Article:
802-371-4100

You are here

Magnetic Resonance Imaging (MRI)

Our American College of Radiology accredited Magnetic Resonance Imaging (MRI) program is committed to providing the highest quality imaging and patient care.

See Related Content

Magnetic Resonance Imaging (MRI) is a non invasive test that helps to diagnose and treat medical conditions. MRI produces cross sectional pictures of the body.

MRI uses a powerful magnetic field, radio frequency pulses and a computer to produce detailed images of organs, soft tissues, bones and other internal body structures.

Typical uses for MRI Imaging:

  • Brain and Spine
  • Vascular System (imaging blood vessels)
  • Musculoskeletal system (imaging of bones, muscles, tendons, ligaments, joints, cartilage and other connective tissue)

Safety

MRI contains no ionizing radiation. There have been no documented significant side effects of the magnetic fields and radio waves used on the human body.

The MRI technologists are committed to providing quality patient care. They strive to obtain adequate diagnostic images for both the radiologists and physicians. This ensures that you will receive optimal healthcare at Central Vermont Medical Center.

Patients with cardiac pacemakers cannot have an MRI and should not enter MRI area.

You may not be able to have an MRI if you have any of the following:

  • Brian aneurysm clips
  • Certain artificial heart valves
  • Cochlear implants
  • Recently placed artificial joints
  • Older types of vascular stents
  • Surgery in the past 6-8 weeks using ferrous metal clips

In addition, the following conditions need to be considered:

  • If you have claustrophobia (fear of enclosed spaces) or anxiety, you may want to ask your physician for a prescription for a mild sedative prior to the examination. If you take an oral mild sedative prior to the MRI, you will need someone to drive you home.
  • Patients that may have been exposed to small metal fragments in the eyes should receive facial x-rays prior to MRI examination.
  • Some MRI procedures require the use of contrast (dye). This is injected through a small catheter needle. The most common type of contrast used is gadolinium. Allergic reactions to the substance rarely occur.

Preparing for Your MRI

Food and Drink
Depending on the area being imaged, you may be asked not to eat or drink anything for 4-6 hours prior to the exam.

Personal Items
Patients are welcome to bring in their own iPods (headphones will be provided).

Metallic Objects
Metallic objects need to be removed from the patient prior to an MRI exam. Metal containing objects may move freely within the scan room. This is very dangerous, so they are prohibited from the scan room.

What to Expect During Your MRI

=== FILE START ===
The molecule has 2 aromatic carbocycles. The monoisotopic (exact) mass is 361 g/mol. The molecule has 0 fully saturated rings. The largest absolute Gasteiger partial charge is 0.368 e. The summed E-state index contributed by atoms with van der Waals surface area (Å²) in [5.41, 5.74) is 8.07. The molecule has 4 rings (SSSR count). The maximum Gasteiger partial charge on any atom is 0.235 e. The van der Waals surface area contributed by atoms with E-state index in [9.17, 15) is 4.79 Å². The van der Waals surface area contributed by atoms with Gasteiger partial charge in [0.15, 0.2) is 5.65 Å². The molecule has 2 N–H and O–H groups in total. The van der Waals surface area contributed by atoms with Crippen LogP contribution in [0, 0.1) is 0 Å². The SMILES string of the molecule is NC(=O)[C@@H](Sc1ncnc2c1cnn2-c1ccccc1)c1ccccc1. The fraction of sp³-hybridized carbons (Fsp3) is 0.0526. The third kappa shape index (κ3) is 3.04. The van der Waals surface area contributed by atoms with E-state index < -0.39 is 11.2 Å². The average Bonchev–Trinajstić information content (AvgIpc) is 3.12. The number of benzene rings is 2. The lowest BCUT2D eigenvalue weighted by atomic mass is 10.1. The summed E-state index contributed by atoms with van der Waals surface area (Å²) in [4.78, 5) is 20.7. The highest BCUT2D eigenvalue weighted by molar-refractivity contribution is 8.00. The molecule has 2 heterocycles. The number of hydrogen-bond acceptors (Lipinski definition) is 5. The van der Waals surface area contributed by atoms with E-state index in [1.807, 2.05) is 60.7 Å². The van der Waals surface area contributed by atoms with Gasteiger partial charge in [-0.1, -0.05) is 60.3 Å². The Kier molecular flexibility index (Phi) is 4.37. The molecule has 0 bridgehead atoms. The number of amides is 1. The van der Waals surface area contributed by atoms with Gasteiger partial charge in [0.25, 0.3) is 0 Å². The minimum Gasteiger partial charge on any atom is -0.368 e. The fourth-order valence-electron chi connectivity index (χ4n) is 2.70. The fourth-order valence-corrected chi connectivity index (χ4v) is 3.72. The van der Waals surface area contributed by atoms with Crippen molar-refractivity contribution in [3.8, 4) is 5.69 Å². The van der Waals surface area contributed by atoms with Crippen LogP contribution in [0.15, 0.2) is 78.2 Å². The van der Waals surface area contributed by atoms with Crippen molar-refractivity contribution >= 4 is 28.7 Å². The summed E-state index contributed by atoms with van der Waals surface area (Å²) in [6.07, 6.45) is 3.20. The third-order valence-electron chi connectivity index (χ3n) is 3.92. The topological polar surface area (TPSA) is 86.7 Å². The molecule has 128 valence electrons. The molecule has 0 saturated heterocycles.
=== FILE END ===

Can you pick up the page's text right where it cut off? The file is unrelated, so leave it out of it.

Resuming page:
The MRI unit is a large, cylinder-shaped tube surrounded by a circular magnet. You will lie on the patient table and the body part being imaged will be centered in the magnet. Some examinations require the additional use of a coil to help improve image quality. The coil may surround the body part being imaged.

You are required to lie still for approximately 45 minutes. Subtle movements can blur the MRI images making a diagnosis by the radiologist more difficult. The technologist will talk to you throughout the examination by use of an intercom system that allows you to speak to the technologist as well.

The machine produces loud thumping noises. You will be provided with ear protection during the exam to reduce the noise.

After Your MRI

If you take an oral mild sedative prior to the MRI, you will need someone to drive you home.

You may resume your normal diet, activity and medications.

A radiologist will read your MRI exam. Physicians/Ordering Providers will have access to examination results within 48 hours. Your physician will be in touch with you.

VRad: Teletechnology Service for Emergent MRI Scans

CVMC utilizes a tele-radiology service for emergent MRI scans when a radiologist is not on site at the hospital. We upload the digital images of the MRI scan to a tele-radiology service, who then assigns the exam to a radiologist that is certified in that particular imaging modality. VRad is a U.S.-based company employing only ACR (American College of Radiology) certified radiologists. Final reports are normally received in one hour or less at transmitting time.

Outpatient MRI examinations are read by board certified Radiologists. A written report will be mailed to the ordering physician within 48 hours of completed exam.

Accreditation

Central Vermont Medical Center receives Magnetic Resonance Imaging (MRI) Accreditation Approval

The American College of Radiology’s Committee on MRI Accreditation has GRANTED ACCREDITATION to CVMC's Magnetic Resonance Imaging (MRI) unit through September 2018. Accreditation is granted to facilities that have met all of the testing criteria established by the ACR Committee on MRI Accreditation for 1) clinical image quality and 2) phantom image quality.

Learn more about the ACR